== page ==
The Null Device

Gini coefficients for Europe and America

The Map Scroll blog has a map of the Gini coefficients of all the US states, and another one of Europe.
The Gini coefficient is a number from 0 to 1 representing the equality or inequality of income distribution in an economy; 0 is theoretical absolute equality, and 1 is one person having everything and everyone going without. In practice, it varies from about 0.2 to about 0.7.

According to it, Europe ranges from the mid-.20s to the high .30s, with a few outliers in the low 40s. At the most egalitarian end, unsurprisingly, are the Jante states of Denmark and Sweden, as well as Iceland (perhaps surprisingly, if it's meant to have been an experiment in cut-throat neoliberalism). Things get more inequitous into Norway, Finland, France, Germany and Switzerland (which stays under .28, despite being home to a lot of the global super-rich), and then on to Italy, Spain, Britain and Ireland, and beyond that, Poland and Lithuania. The most unequal country in Europe is Turkey, which has a Gini coefficient of 0.436, somewhere between Guyana and Nigeria, or, if you prefer, Delaware and Hawaii.

The United States is, unsurprisingly, a lot less egalitarian in income than Europe. American states' Gini coefficients range from 0.41 (the solidly Mormon state of Utah, whose state emblem is the beehive, has a Gini coefficient equivalent to Russia's) to a whopping 0.537 in the District of Columbia (comparable to the Honduras). Other states are twinned with parts of the developing world; Alabama and Mississippi are most like Nepal, California has the income distribution of Rwanda, and New York, barely under the .5 mark, is twinned with Costa Rica. According to the article, this is an astonishing state of affairs for a developed country:

According the the CIA World Factbook (table compiled here), the lowest Gini score in the world is Sweden's, at .23, followed by Denmark and Slovenia at .24. The next 20 countries are all in either Western Europe or the former Communist bloc of Eastern Europe. The EU as a whole is at .307. Russia has the highest number in Europe (.41); Portugal is the highest in Western Europe (.38). Japan is at .381; Australia is .352; Canada is .321.
And then there is the United States, sandwiched between Cote d'Ivoire and Uruguay at .450. Not counting Hong Kong (.523), the US is a complete loner among developed countries. In fact, as you can see from the map above, there is no overlap between any single US state and any other developed country; no state is within the normal range of income distribution in the rest of the developed world. Here's a list of the states with their Gini index numbers, and the country where income distribution is most comparable in parentheses:
Other interesting maps on the site include a map of religious nonbelief in the UK (which points out that Scotland and Northern Ireland are the most religious, and asks whether that correlates to the Scots-Irish roots of the US "Bible belt"), of antidepressant use in England and Wales (summary: it's grim up north, and in Cornwall too; either that or Londoners prefer a line of coke), and one suggesting that, as global warming advances, Australia is ecologically fux0red.

There are 4 comments on "Gini coefficients for Europe and America":

Posted by: Alan MacDonald Wed Apr 22 22:01:01 2009

I hope someone appreciates the irony that the GINI index of the entire US is higher than any of Europe's functioning and sustainable 'social democracies' (including Russia) ---- although the color coding of the US chart and European chart suggests that there is some parity.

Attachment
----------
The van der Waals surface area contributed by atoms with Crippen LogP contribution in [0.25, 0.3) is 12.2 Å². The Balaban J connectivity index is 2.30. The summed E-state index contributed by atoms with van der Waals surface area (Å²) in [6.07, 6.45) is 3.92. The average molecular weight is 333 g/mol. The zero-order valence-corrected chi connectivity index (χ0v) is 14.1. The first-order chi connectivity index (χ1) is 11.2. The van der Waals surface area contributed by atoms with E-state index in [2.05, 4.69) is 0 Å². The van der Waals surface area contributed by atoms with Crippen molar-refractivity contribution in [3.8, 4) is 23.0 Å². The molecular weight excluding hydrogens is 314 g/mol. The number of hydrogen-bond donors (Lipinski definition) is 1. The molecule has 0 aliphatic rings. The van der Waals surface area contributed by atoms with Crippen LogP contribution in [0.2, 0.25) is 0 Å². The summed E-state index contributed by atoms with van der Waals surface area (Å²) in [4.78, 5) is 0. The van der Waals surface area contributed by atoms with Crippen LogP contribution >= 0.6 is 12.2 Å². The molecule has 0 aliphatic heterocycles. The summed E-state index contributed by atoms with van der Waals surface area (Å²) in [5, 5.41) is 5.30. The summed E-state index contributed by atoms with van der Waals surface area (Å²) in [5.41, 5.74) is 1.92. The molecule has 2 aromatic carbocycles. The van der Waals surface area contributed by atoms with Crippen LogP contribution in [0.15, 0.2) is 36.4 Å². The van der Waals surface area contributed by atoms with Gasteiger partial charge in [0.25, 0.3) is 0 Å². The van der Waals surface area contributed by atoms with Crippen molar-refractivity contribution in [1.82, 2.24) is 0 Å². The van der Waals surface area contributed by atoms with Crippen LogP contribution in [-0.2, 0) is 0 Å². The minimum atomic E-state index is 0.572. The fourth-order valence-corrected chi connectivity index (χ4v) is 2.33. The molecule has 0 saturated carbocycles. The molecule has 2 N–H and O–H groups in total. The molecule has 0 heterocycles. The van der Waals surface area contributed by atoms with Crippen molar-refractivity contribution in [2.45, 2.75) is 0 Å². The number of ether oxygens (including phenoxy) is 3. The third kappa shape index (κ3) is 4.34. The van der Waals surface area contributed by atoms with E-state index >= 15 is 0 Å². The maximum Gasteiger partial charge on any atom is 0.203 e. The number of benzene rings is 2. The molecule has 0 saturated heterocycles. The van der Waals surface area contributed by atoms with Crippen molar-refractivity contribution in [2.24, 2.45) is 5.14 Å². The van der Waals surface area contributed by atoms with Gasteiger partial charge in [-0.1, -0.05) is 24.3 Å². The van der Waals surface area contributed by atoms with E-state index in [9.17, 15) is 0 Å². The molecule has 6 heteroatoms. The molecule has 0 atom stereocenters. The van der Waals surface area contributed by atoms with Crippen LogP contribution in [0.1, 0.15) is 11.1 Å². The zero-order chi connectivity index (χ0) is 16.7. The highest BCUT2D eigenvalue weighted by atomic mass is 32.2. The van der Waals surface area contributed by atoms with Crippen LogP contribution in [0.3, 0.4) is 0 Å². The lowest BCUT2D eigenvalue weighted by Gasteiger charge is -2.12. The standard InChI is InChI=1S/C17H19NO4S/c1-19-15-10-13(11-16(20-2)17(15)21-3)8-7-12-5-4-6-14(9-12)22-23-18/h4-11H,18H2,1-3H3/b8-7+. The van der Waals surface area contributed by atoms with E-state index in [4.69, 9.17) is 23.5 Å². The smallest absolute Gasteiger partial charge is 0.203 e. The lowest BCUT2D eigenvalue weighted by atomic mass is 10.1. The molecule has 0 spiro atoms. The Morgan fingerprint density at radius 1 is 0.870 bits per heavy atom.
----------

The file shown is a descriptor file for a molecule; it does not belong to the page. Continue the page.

The US as a whole is 'off the charts' in high GINI (high inequality) with any other advanced industrial, so-called democracy --- and is only comparable to what used to be called South American banana republics' (most of which are now better than the US in GINI ratings, and with current African military dictatorships, and Middle Eastern plutocratic royal family oil monarchies.

In fact, at 0.49 and rising fast in GINI Coefficient, the US is closer to Robert Mugabe's autocratic dictatorship of Zimbabwe (at 0.53) than with any real democracy ---- which strongly suggests, that the US is not a democracy at all, but only a disguised ruling-elite 'corporate financial Empire'.

Posted by: Tim Worstall Sat Sep 22 14:37:58 2012

Only a suggestion but I think that you might, perhaps, want to rewrite a little bit of this.

The US numbers are before the effect of taxes, redistribution and benefits.

The European Union numbers are after the effects of taxes, redistribution and benefits.

On pure market income, which is the US numbers you're using, both Germany and France are more unequal than the US.

It is also true that the US is more unequal than the Europe after taxes and transfers. But nowhere near as much as you're showing. More like .38 or so for the US.

Posted by: acb http://dev.null.org/acb/ Sat Sep 22 23:50:25 2012

Do you have a cite for that, or is it just a case of “some guy on the internet says so”?

Posted by: mark Fri Sep 28 04:46:35 2012

The US map is based on Census data and, while I've not had an exhaustive read-through, the figures certainly do appear to be pre-tax. The Europe figures come from Wikipedia, and if you look at a country which Wikipedia provides pre- and post-tax figures for (like Turkey), you'll see his figures do indeed match the post-tax figures where available.

So I'm afraid Tim's right about post- and pre-tax. It doesn't invalidate your argument by any means, but it means things are very bad rather than catastrophic.

Wikipedia indicates France is *slightly* better-off for pre-tax inequality than the US (.483 vs .486) but US is far from the worst-off democracy pre-tax: behind it we have Mexico, Israel, Germany, Portugal, Chile, and Italy.

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